We thank the Australian Research Council for a QEII fellowship for J. Pringle, Dr. Grant Van Riessen at the Center for Materials and Surface Science, La Trobe University, Victoria, Australia, for the XPS analysis, Katie Levick at the EM Unit at UNSW for training and help with Scanning TEM analysis, and Dr. Nathalie Rocher, Monash University, for the Raman analysis in Figure 5. Supporting Information is available online from Wiley InterScience or from the authors.
One-Step Synthesis of Conducting Polymer–Noble Metal Nanoparticle Composites using an Ionic Liquid†
Article first published online: 9 JUL 2008
Copyright © 2008 WILEY-VCH Verlag GmbH & Co. KGaA, Weinheim
Advanced Functional Materials
Volume 18, Issue 14, pages 2031–2040, July 23, 2008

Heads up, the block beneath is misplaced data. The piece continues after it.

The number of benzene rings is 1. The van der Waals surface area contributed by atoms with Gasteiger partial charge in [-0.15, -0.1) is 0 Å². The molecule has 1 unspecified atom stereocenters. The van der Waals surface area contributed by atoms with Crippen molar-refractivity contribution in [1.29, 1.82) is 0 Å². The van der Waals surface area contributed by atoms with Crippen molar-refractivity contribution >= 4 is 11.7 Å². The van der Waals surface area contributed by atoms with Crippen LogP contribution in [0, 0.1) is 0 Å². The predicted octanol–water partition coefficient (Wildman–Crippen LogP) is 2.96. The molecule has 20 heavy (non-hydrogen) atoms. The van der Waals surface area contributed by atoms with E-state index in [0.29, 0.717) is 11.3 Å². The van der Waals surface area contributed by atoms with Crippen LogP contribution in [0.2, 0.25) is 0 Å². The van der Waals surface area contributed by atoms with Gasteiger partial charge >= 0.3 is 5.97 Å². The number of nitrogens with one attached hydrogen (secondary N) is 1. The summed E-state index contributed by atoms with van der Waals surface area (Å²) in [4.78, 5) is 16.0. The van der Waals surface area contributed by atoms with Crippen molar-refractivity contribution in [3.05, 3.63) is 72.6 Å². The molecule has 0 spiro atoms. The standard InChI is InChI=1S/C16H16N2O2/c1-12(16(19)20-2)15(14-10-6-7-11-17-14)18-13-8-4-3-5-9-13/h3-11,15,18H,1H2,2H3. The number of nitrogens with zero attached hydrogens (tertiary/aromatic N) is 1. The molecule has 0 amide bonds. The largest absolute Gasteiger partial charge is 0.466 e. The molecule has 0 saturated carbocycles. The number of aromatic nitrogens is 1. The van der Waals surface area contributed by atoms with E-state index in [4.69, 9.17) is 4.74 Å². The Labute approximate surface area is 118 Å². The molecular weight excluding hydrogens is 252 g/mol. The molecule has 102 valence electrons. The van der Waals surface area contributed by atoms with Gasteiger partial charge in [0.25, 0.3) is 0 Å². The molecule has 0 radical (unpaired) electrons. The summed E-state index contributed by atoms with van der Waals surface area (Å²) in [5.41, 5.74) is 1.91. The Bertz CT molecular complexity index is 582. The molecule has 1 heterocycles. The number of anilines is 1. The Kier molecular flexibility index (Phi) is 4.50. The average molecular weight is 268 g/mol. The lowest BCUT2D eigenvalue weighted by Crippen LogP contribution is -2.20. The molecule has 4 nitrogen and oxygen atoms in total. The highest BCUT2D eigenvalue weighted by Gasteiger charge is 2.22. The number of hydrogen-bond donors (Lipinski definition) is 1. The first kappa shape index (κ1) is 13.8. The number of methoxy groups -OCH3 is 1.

How to Cite
Pringle, J. M., Winther-Jensen (née Ngamna), O., Lynam, C., Wallace, G. G., Forsyth, M. and MacFarlane, D. R. (2008), One-Step Synthesis of Conducting Polymer–Noble Metal Nanoparticle Composites using an Ionic Liquid. Adv. Funct. Mater., 18: 2031–2040. doi: 10.1002/adfm.200701147
- Issue published online: 17 JUL 2008
- Article first published online: 9 JUL 2008
- Manuscript Revised: 31 JAN 2008
- Manuscript Received: 5 OCT 2007
- Conducting polymers;
- Noble Metal nanoparticles;
- Ionic liquids
Conducting polymers containing incorporated gold or silver nanoparticles have been synthesized using ionic liquid solutions of gold chloride or silver nitrate. Use of the metal salts as the oxidant for monomers such as pyrrole and terthiophene allows the composites to be formed in one simple step, without the need for templates or capping agents. The incorporated metal nanoparticles are clearly visible by TEM, and the composites have been further analyzed by TGA, CV, UV-Vis, Raman, XPS and scanning TEM coupled with EDS analysis. Utilization of an ionic liquid allows the full oxidizing power of the gold chloride to be accessed, resulting in incorporation of metallic gold into the polymers.